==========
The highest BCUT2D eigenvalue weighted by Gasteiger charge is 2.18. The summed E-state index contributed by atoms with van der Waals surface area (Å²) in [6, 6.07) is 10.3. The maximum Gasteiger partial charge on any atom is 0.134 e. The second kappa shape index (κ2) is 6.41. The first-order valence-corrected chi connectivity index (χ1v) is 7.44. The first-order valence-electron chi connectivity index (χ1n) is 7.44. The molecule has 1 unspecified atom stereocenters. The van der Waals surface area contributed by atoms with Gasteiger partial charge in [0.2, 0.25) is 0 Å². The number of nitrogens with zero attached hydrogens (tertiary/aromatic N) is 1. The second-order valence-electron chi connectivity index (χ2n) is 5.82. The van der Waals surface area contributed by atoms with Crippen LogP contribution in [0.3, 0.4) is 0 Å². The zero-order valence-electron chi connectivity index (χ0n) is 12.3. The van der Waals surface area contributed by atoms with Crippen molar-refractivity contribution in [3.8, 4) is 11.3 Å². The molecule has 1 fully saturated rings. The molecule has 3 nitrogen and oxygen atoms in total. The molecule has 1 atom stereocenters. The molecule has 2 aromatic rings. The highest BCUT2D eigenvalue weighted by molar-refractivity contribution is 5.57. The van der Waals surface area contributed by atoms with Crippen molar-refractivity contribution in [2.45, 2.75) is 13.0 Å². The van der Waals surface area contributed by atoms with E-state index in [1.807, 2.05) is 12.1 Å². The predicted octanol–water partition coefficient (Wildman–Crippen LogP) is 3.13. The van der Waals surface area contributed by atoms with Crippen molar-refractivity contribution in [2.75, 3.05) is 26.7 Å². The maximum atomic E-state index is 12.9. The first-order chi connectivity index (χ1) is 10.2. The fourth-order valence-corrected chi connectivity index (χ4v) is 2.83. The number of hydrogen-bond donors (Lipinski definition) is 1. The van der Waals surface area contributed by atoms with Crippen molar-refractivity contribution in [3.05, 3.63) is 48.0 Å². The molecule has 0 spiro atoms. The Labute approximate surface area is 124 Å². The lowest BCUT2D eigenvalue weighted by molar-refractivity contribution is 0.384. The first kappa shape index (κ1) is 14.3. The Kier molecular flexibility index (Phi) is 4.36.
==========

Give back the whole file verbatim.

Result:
The highest BCUT2D eigenvalue weighted by Gasteiger charge is 2.18. The summed E-state index contributed by atoms with van der Waals surface area (Å²) in [6, 6.07) is 10.3. The maximum Gasteiger partial charge on any atom is 0.134 e. The second kappa shape index (κ2) is 6.41. The first-order valence-corrected chi connectivity index (χ1v) is 7.44. The first-order valence-electron chi connectivity index (χ1n) is 7.44. The molecule has 1 unspecified atom stereocenters. The van der Waals surface area contributed by atoms with Gasteiger partial charge in [0.2, 0.25) is 0 Å². The number of nitrogens with zero attached hydrogens (tertiary/aromatic N) is 1. The second-order valence-electron chi connectivity index (χ2n) is 5.82. The van der Waals surface area contributed by atoms with Crippen LogP contribution in [0.3, 0.4) is 0 Å². The zero-order valence-electron chi connectivity index (χ0n) is 12.3. The van der Waals surface area contributed by atoms with Crippen molar-refractivity contribution in [3.8, 4) is 11.3 Å². The molecule has 1 fully saturated rings. The molecule has 3 nitrogen and oxygen atoms in total. The molecule has 1 atom stereocenters. The molecule has 2 aromatic rings. The highest BCUT2D eigenvalue weighted by molar-refractivity contribution is 5.57. The van der Waals surface area contributed by atoms with Crippen molar-refractivity contribution in [2.45, 2.75) is 13.0 Å². The van der Waals surface area contributed by atoms with E-state index in [1.807, 2.05) is 12.1 Å². The predicted octanol–water partition coefficient (Wildman–Crippen LogP) is 3.13. The van der Waals surface area contributed by atoms with Crippen molar-refractivity contribution in [2.75, 3.05) is 26.7 Å². The maximum atomic E-state index is 12.9. The first-order chi connectivity index (χ1) is 10.2. The fourth-order valence-corrected chi connectivity index (χ4v) is 2.83. The number of hydrogen-bond donors (Lipinski definition) is 1. The van der Waals surface area contributed by atoms with Crippen molar-refractivity contribution in [3.05, 3.63) is 48.0 Å². The molecule has 0 spiro atoms. The Labute approximate surface area is 124 Å². The lowest BCUT2D eigenvalue weighted by molar-refractivity contribution is 0.384. The first kappa shape index (κ1) is 14.3. The Kier molecular flexibility index (Phi) is 4.36.